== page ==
Open Access Honors Program Thesis
Muhammad Yunus and the Grameen Bank of Bangladesh were awarded the 2006 Nobel Peace Prize "for their efforts to create economic and social development from below" [Sengupta and Aubuchon 2008, 9]. The so-called "microfinance revolution" has come a long way since the establishment of the Grameen Bank in 1983. At present, it is estimated that there are between 1,000 and 2,500 microfinance institutions (MFIs) serving 67.6 million clients [Sengupta and Aubuchon 2008, 10].
MFIs provide financial services, such as loans, savings, and insurance, to the poor. The hope is that the services MFis provide will allow the poor to escape from poverty. Self employment activities started by loans from MFis can provide the poor with a way to make a living. MFIs have typically relied on subsidies to fund their operations. In this paper, I examine the problems associated with subsidies and how these problems can be solved. The ultimate question is: What role should subsidies play for MFIs? I conclude that subsidies are useful in certain cases, such as when an MFI is established. Subsidies can also attract other sources of capital. Private investment, an alternative source of funds, is important as well.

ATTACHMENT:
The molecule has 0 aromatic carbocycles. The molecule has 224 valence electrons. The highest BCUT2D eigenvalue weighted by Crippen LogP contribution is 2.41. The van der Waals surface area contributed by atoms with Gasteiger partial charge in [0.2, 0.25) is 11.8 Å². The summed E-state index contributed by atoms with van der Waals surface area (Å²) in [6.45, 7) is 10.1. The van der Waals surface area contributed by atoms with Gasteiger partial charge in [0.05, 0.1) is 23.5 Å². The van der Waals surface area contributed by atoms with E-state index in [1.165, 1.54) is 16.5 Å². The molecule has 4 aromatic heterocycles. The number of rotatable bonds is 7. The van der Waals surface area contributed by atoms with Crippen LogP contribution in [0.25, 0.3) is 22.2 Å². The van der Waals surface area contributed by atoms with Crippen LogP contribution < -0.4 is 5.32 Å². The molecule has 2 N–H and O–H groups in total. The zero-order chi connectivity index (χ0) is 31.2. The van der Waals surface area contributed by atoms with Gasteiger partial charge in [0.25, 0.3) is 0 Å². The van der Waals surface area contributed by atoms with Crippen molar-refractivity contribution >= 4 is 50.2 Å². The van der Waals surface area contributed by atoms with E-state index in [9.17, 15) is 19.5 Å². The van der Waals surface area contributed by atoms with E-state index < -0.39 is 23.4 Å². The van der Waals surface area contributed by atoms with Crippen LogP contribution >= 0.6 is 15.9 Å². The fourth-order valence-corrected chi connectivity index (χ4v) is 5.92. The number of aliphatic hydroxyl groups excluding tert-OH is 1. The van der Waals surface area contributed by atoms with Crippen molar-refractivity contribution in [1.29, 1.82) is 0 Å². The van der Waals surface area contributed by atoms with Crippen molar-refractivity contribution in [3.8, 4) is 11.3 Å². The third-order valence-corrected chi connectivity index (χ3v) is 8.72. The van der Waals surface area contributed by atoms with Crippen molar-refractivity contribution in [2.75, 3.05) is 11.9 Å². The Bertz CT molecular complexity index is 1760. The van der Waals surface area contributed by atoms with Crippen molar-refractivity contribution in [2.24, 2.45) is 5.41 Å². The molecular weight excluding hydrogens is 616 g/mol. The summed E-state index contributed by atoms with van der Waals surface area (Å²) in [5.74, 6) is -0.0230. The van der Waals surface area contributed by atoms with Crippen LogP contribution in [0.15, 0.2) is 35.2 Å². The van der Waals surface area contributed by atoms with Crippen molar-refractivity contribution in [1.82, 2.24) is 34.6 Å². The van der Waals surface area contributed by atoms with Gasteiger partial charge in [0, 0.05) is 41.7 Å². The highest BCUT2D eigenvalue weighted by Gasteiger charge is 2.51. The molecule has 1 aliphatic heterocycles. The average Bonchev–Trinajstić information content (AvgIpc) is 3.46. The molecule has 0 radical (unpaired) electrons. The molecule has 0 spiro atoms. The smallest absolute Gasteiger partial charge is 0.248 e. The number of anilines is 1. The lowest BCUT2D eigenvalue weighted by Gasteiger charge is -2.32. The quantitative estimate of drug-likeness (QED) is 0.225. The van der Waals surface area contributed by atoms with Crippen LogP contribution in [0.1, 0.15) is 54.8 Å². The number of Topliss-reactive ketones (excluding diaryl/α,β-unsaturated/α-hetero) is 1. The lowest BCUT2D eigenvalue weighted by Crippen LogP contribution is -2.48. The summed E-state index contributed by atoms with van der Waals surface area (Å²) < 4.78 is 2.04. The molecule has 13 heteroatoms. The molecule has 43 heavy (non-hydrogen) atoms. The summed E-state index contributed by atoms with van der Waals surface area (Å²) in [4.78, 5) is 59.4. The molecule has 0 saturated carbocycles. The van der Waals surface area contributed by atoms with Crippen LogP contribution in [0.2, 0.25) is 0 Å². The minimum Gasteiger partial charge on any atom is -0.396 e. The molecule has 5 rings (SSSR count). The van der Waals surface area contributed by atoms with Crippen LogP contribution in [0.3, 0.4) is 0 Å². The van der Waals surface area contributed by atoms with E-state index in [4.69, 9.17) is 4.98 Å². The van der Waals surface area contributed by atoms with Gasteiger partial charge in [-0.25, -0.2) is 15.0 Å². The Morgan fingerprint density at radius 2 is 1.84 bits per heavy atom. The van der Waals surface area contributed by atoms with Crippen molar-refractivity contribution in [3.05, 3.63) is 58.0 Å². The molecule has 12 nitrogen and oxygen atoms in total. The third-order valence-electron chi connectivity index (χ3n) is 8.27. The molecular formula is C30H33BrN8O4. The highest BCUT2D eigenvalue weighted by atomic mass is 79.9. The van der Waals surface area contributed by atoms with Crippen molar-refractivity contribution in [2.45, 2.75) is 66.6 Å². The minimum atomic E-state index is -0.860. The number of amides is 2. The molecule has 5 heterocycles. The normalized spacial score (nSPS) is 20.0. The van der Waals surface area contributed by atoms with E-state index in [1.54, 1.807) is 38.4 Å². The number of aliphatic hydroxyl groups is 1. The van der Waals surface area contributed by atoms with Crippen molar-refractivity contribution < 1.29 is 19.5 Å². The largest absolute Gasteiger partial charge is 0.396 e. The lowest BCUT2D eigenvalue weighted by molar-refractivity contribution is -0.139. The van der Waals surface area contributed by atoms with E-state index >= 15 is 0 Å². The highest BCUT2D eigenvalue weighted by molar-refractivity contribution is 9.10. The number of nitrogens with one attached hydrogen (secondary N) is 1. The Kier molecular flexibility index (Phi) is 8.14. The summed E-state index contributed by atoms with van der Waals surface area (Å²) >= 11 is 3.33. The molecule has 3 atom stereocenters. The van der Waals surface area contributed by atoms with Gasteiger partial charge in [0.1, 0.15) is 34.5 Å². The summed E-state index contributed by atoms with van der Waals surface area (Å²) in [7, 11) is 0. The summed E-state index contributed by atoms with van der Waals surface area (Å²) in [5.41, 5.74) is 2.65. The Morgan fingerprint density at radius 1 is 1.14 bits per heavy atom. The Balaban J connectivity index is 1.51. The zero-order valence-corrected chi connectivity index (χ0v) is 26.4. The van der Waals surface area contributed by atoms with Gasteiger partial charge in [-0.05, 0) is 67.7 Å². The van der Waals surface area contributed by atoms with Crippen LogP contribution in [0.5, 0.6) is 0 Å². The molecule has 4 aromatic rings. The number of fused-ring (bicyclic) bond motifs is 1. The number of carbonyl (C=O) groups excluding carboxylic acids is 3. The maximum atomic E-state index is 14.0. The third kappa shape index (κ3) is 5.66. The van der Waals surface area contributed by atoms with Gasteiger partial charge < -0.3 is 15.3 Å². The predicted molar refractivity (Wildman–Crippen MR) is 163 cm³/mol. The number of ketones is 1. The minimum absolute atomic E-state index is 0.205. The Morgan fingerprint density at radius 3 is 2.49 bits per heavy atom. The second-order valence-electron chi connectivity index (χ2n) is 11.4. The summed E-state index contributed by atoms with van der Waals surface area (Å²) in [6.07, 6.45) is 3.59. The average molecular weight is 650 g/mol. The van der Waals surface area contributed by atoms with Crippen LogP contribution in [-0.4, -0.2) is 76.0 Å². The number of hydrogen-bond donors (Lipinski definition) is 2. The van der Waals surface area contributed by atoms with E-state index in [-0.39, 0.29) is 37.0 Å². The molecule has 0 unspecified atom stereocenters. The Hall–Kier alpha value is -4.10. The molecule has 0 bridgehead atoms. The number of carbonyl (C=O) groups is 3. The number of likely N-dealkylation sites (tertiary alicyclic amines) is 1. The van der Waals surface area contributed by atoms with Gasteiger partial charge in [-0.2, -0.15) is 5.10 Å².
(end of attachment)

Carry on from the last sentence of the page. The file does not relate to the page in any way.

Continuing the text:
Year of Submission
Department of Economics
University Honors Designation
A thesis submitted in partial fulfillment of the requirements for the designation University Honors
1 PDF file (16 pages)
©2008 Emily Anne Cormaney
Cormaney, Emily Anne, "What Role Should Subsidies Play for Microfinance Institutions" (2008). Honors Program Theses. 741.